Mark your calendars for Tulsa Oratorio Chorus 2015-16 events.  The regular season will be composed of three events, and two collaborations with the Tulsa Symphony Orchestra and one collaboration with Tulsa Opera are also planned!

Season tickets will be available after June 1, 2015 for the regular season concerts.  Single event tickets will be available at after August 15th.

Tickets for collaboration events will be available at later in the year.
October 9, 2015  7:30pm

Samuel Barber–Prayers of Kierkegaard
Christopher Theofanidis–The Here and Now

Lorton Performance Center
University of Tulsa
8th Street and Harvard Avenue

The great poems of Kierkegaard and Rumi are given added passion in these choral/orchestral settings. Contemporary classical choral expression at its finest, along with Tulsa premiere performances.

Samuel Barber’s lyrical genius is in great evidence in this thrilling cantata based upon prayers by poet and theologian, Søren Kierkegaard, scored for soprano, chorus, and orchestra. Built upon late nineteenth century harmonic foundations, Prayers of Kierkegaard (1954) demonstrates Barber’s great dramatic composition abilities. From the tender aria for soprano “Lord Jesus Christ”, to the fierce outward pleas of “Father in Heaven”, Barber makes a wide dramatic sweep in this rare major choral work from one of the greatest American composers of the 20th century.

Contemporary composer Christopher Theofanidis has compiled thirteen short poems by the poet Jalal ad-Din Rumi in an expression of joy, love, and gratitude, and mingled these ideas together with an underlying sense of longing and restlessness to return to the divine. Theofanidis is able to blend elements of Asian music, minimalism, high chromaticism, and brightly colored impressionism in this enormously lyrical, enjoyable, and soul-searching work. The Here and Now is a pageant of orchestral color, sometimes subtle, and more often, joyful.

November 21, 2015

Bob Chilcott–St. John Passion

Tulsa First Baptist Church
403 S Cincinnati Avenue

Contemporary British composer Bob Chilcott has been called a “hero” of today’s choral music expression. The composer is in residence with the Tulsa Oratorio Chorus and conducts his own composition, St. John Passion, in the retelling of this epic story.
Bob Chilcott’s mighty setting of words from the Gospel of St John is a dramatic yet optimistic retelling of the Passiontide story. As with J.S. Bach’s great Passion settings, the role of the Evangelist is taken by the tenor soloist, who provides a melodious narrative throughout the work, in arioso style. The words of Jesus and Pilate are performed by solo baritones. Within the narrative, the SATB chorus becomes a crowd or a group of soldiers, commenting on the story in short outbursts, although the larger role of the choir is to perform the four meditations and five hymns that support the story. For the meditations-two of which include soprano solos-Chilcott has selected English poems from the 13th to the early 17th centuries. The five well-known hymn texts are set to new, original melodies, which are also intended for performance by an audience.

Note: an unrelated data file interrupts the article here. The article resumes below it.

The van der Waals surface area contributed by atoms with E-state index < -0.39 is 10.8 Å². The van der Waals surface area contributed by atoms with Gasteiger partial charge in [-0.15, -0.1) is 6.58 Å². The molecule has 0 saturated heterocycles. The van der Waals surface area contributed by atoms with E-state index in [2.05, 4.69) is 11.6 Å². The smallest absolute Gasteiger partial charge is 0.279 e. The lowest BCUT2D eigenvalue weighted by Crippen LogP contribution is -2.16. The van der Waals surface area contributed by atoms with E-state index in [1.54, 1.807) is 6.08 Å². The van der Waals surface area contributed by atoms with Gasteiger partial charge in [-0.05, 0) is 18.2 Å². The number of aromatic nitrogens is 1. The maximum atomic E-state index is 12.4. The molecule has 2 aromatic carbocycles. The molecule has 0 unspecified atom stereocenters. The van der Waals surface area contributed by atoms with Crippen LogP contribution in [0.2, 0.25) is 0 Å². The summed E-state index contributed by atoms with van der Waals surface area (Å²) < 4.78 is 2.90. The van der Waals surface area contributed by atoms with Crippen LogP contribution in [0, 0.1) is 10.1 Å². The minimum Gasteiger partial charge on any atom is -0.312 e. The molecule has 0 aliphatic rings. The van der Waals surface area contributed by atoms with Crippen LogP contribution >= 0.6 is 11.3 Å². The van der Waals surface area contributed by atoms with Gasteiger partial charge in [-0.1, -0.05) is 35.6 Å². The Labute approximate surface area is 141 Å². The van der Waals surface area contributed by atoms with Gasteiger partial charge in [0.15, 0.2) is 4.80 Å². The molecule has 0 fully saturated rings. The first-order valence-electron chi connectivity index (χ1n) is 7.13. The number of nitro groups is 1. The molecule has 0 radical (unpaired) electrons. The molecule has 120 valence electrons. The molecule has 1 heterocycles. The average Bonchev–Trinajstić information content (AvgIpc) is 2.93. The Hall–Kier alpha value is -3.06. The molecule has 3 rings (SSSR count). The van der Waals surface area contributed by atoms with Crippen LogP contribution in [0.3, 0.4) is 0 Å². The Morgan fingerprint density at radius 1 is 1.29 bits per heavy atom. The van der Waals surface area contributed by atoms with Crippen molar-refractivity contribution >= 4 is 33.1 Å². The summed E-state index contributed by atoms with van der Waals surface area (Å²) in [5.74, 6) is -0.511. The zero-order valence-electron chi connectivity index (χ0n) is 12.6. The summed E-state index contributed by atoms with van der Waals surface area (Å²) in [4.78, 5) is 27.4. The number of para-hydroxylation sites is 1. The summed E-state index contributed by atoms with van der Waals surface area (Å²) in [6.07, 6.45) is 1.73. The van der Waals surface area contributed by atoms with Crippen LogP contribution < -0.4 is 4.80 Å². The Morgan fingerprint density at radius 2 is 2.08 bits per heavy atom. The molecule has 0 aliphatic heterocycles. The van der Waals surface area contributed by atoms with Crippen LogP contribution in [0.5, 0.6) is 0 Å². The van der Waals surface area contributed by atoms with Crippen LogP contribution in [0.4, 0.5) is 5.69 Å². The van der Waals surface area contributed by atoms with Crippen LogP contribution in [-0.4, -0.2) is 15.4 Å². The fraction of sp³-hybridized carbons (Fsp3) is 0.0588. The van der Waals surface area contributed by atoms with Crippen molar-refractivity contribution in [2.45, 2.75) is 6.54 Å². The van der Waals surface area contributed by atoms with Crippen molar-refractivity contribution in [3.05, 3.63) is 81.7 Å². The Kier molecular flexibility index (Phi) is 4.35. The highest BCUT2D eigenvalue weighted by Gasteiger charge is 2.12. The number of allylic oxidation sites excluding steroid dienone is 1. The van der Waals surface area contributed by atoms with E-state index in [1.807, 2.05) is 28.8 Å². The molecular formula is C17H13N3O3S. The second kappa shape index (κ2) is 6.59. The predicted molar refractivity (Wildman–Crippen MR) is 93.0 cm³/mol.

January 30, 2016

Click here for tickets to this concert

Joseph Haydn–Mass in Time of War
Ludwig Beethoven-Symphony No. 9/4th Movement

Cascia Hall Performing Arts Center

Timeless classical choral masterworks that continue to speak to the drama of the human spirit, and the urgency for inner and outer peace.

In 1796, Joseph Haydn composed what would be one of his most innovative compositions, his Missa in tempore belli, or Mass in Time of War. The work is often called the Paukenmesse, or the Kettle Drum Mass, due to his introduction of timpani into a genre that heretofore had excluded drums. In addition, for the first time in his sacred music, Haydn scored the work for clarinets, creating the richest orchestration of any of his masses.
The most often performed work in the twenty-four year history of the Tulsa Oratorio Chorus is Beethoven’s “Choral Symphony”, Symphony No. 9. Similar to Haydn’s Mass in Time of War, innovation is the word that also characterizes this symphony of Ludwig Beethoven, as the composer becomes the first to introduce a chorus and soloists into a symphonic work. This timeless masterpiece is a musical autobiography celebrating the triumph of beauty and order over chaos. This concert presents only the final choral movement of the symphony, which is a masterpiece unto itself build around the “Ode to Joy” theme.

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Tulsa Oratorio Chorus Collaborations

Home for the Holidays Concert
December 5, 6, 2015
Tulsa Performing Arts Center
     Part of the Tulsa Symphony Orchestra Concert Series

Symphony No. 2 “Resurrection” by Gustav Mahler
March 12, 2016
Tulsa Performing Arts Center
    Part of the Tulsa Symphony Orchestra Concert Series

Samson and Delilah by Camille Saint-Saens
May 6-8, 2016
Tulsa Performing Arts Center
Part of the Tulsa Opera Season